January 20th, 2014
Episode 336 of 559 episodes
Are you a lark or an owl? Are you at your best in the morning or the evening? Linda Geddes meets the scientists who are exploring the differences between larks and owls. At the University of Surrey's Sleep Research Centre she talks to its director, professor Derk-Jan Dijk, and finds out her own chronotype by filling in a questionnaire. Linda discovers why we have circadian rhythms and why they do not all run at the same rate. Dr Louis Ptacek from the University of California, San Francisco, explains his investigation of the genes of families whose members get up very early in the morning and of those who get up very late. She finds out why our sleep patterns change as we age – teenagers really are not good at getting up in the morning. Professor Mary Carskadon from Brown University explains that although some schools have experimented with a later start there is no plan to put this into universal practice. Linda talks to Professor Til Roenneberg from Ludwig-Maximilians-University Munich about his concept of social jetlag. And she hears about research trying to reduce the exhaustion often suffered by shift workers. Dr Steve Lockley of Harvard University tells her about using blue light to improve the wellbeing of people with medical conditions.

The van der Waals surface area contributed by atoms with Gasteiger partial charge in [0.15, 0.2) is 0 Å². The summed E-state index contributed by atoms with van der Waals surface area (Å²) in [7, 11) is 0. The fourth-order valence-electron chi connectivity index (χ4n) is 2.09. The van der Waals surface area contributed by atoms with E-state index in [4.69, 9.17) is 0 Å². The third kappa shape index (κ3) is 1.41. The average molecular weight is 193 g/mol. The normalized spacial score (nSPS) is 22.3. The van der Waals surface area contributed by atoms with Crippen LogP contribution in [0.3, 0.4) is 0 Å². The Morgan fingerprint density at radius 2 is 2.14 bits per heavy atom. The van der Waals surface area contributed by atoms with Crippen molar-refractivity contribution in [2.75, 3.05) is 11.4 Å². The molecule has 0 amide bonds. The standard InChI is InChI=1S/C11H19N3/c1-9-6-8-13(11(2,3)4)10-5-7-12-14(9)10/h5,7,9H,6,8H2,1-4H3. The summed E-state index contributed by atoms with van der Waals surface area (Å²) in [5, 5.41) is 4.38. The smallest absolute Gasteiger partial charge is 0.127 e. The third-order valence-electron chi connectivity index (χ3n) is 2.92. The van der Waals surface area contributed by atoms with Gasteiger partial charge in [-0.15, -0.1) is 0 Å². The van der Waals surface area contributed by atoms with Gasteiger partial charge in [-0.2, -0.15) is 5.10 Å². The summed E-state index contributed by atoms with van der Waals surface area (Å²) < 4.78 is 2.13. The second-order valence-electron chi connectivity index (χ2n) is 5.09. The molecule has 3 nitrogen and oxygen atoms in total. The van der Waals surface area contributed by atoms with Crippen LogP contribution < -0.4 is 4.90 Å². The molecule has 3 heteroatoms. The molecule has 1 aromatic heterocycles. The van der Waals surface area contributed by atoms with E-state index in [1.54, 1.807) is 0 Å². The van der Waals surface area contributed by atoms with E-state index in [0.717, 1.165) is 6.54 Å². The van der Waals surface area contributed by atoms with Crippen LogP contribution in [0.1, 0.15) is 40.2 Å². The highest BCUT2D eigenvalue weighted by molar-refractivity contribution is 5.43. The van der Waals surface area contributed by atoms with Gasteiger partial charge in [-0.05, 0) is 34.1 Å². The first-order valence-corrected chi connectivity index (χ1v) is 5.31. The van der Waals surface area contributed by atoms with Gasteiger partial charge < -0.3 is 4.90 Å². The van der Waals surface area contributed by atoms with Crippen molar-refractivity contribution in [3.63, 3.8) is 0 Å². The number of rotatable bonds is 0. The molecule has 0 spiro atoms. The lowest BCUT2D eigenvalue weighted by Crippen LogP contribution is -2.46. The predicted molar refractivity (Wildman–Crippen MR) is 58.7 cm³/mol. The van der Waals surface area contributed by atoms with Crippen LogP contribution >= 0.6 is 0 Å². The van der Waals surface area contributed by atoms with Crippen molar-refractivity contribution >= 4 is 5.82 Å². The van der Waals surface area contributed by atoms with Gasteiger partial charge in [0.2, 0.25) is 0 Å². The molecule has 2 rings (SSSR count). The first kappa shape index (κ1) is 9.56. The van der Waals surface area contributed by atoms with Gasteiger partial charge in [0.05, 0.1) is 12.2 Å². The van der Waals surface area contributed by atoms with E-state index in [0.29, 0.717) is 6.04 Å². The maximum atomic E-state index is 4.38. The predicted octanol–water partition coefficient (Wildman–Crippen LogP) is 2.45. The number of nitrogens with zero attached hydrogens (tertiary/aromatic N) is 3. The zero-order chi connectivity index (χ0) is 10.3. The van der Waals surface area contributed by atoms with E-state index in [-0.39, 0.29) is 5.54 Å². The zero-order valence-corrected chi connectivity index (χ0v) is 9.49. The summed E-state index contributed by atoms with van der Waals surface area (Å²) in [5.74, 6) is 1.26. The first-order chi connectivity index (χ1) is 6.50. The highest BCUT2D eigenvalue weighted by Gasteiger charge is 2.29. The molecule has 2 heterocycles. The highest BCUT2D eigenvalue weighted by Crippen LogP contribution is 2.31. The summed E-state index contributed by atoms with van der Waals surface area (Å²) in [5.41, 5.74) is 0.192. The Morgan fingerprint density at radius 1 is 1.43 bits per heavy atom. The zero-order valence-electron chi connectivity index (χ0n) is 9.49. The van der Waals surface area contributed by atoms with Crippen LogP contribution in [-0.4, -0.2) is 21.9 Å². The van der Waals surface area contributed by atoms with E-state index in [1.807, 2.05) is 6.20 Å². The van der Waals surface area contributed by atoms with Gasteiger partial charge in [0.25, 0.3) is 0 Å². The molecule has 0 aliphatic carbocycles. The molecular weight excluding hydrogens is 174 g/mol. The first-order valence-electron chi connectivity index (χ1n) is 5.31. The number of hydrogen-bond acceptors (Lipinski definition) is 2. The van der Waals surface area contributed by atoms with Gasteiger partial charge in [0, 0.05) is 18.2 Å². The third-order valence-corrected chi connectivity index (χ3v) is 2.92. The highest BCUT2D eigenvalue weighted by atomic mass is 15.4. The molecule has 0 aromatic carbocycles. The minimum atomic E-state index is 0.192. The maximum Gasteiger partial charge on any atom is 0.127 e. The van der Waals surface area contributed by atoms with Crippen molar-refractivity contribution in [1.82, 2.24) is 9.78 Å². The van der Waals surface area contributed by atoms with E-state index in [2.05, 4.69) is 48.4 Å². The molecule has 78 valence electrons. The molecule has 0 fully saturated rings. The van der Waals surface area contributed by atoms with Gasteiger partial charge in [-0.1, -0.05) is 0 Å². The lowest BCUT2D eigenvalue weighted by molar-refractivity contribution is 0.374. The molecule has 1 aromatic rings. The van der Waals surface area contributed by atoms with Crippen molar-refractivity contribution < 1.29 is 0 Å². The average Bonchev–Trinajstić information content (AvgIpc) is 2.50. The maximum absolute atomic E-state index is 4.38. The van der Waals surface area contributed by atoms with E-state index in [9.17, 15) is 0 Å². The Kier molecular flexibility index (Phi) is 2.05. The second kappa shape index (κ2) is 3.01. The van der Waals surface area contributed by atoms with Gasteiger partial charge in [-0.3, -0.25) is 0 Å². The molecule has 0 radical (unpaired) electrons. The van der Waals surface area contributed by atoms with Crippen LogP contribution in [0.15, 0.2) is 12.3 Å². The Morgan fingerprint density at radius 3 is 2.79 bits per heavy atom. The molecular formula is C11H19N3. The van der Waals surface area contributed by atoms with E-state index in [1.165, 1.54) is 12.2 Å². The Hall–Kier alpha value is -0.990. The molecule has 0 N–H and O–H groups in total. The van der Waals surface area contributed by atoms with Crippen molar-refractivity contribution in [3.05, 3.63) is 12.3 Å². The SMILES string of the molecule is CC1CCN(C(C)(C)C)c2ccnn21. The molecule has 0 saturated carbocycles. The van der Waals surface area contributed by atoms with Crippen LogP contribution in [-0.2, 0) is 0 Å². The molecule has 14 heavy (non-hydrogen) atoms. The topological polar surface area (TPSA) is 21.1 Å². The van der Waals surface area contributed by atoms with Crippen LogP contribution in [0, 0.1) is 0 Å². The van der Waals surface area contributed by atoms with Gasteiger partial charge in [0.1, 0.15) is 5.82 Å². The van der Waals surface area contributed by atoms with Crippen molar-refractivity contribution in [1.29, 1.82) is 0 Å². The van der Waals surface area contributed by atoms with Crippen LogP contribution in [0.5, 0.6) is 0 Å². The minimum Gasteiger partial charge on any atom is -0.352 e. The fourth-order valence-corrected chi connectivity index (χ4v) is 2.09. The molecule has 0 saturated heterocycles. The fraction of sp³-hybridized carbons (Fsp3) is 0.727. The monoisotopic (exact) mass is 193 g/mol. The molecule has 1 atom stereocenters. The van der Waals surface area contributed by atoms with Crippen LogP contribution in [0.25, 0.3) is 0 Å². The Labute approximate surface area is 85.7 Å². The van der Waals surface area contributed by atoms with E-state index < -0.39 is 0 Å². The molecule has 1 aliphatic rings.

From finding awe in Hubble images to visiting the doctor, science is everywhere in our lives. Whether we wear a white lab coat or haven't seen a test tube since eighth grade, science affects and changes us. We all have a story about science, and at The Story Collider, we want to hear those stories.